Posted on Apr 03, 2018, 5 p.m.
Nicotinomide riboside which is a novel nutraceutical has been found by researchers from the University of Colorado to boost the biological pathways that caloric restriction does, as well as arterial health in individuals with mild hypertension, showing promise for cardiovascular aging, as published in the journal Nature Communications.
Restricting calories has long been known to help fend off physiological signs of aging. Studies show that decreasing calorie intake by one third can reap myaid health benefits and in some cases even extend life. While this advice works for some, it may be impractical for many, and even dangerous for others.
This first known study suggests that this novel compound given to humans over a period of time is well tolerated and appears to activate some of the key biological pathways that calorie restriction does, and included 24 healthy and lean women and men between the ages of 55-79, of which half were given NR for the first 6 weeks then a placebo, while the other half were given a placebo for 6 weeks followed by 500 mg of nicotinamide riboside chloride twice daily. Participants did not report any serious adverse side effects. Researchers monitored participants and took blood samples along with other physiological measurements at the conclusion of each treatment period. It was found that daily 1000 my doses of NR boosted levels of nicotinamide adenine dinucleotide by 60%, which is required for activation of sirtuin enzymes largely associated with beneficial effects of caloric restriction, and is involved in metabolic actions throughout the body that tend to decline with age.
It is suggested by the researchers that as an evolutionary survival mechanism the human body conserves nicotinamide adenine dinucleotide when subjected to caloric restriction. The idea that supplementing nicotinamide adenine dinucleotide precursors like nicotinamide riboside chloride can promote healthy aging has just begun to be explored by researchers. It is hypothesized that supplementation in older adults may restore function and ability lost with aging and possibly ramp up activity of enzymes that are responsible for helping to protect the body from stress.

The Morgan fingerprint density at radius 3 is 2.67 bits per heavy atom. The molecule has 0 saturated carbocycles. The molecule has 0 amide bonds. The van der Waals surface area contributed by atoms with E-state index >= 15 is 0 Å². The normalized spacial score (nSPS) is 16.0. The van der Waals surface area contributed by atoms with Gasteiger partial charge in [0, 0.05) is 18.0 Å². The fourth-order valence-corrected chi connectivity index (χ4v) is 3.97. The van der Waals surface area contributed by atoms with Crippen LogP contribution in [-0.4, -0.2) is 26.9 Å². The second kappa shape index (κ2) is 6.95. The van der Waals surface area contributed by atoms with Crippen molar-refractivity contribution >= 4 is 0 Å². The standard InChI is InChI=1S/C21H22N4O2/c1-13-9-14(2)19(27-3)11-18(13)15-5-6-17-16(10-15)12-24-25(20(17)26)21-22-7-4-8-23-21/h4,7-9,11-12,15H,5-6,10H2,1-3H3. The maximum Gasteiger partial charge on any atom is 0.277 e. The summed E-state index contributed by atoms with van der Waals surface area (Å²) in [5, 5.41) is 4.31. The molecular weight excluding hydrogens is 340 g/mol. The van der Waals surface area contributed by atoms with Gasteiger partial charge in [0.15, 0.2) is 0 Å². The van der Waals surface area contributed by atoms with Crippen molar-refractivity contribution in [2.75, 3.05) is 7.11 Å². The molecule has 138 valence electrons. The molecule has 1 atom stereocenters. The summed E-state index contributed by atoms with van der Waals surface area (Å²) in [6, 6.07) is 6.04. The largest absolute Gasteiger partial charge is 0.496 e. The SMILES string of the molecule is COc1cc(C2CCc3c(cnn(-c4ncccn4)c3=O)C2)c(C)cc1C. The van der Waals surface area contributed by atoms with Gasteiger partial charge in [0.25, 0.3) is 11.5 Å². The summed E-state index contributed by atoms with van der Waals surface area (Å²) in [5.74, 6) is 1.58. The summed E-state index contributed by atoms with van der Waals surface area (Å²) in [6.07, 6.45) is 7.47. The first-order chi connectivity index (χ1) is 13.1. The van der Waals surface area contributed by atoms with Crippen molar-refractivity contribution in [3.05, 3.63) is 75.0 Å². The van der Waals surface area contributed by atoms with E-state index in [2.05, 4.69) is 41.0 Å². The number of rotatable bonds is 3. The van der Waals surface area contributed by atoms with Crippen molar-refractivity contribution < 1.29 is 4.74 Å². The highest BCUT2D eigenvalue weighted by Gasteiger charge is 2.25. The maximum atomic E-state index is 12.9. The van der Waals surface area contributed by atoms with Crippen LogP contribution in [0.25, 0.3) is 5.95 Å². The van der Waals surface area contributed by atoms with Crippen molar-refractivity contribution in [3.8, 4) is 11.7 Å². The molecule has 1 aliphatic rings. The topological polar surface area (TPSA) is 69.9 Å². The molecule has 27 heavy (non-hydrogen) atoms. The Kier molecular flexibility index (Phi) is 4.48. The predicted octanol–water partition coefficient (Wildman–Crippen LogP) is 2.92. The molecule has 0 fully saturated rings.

It was found that in 13 of the participants with stage one hypertension or elevated blood pressure that systolic blood pressure was 10 points lower after supplementation, a drop of which could translate to 25% decrease in the risk of heart attack. Such an impact may have broad biomedical implications, but needs to be confirmed in a larger clinical trial.
Caloric restricting mimicking compounds could provide an option to be paired with dietary changes and physical activity to help individuals whose blood pressure is not high enough to warrant medication but are still at risk for heart attack.
Researchers are not making definitive claims due to the small size of the study group, but suggest the results warrant further investigation on a much large sample of the population in clinical trial to look specifically at the impact of supplementation on arterial health and blood pressure, launching separate trials investigating impacts on older adults with mild cognitive impairment, both of which to confirm if the compound is safe and effective for the population.
Materials provided by University of Colorado at Boulder.
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Christopher R. Martens, Blair A. Denman, Melissa R. Mazzo, Michael L. Armstrong, Nichole Reisdorph, Matthew B. Mcqueen, Michel Chonchol, Douglas R. Seals. Chronic nicotinamide riboside supplementation is well-tolerated and elevates NAD in healthy middle-aged and older adults. Nature Communications, 2018; DOI: 10.1038/s41467-018-03421-7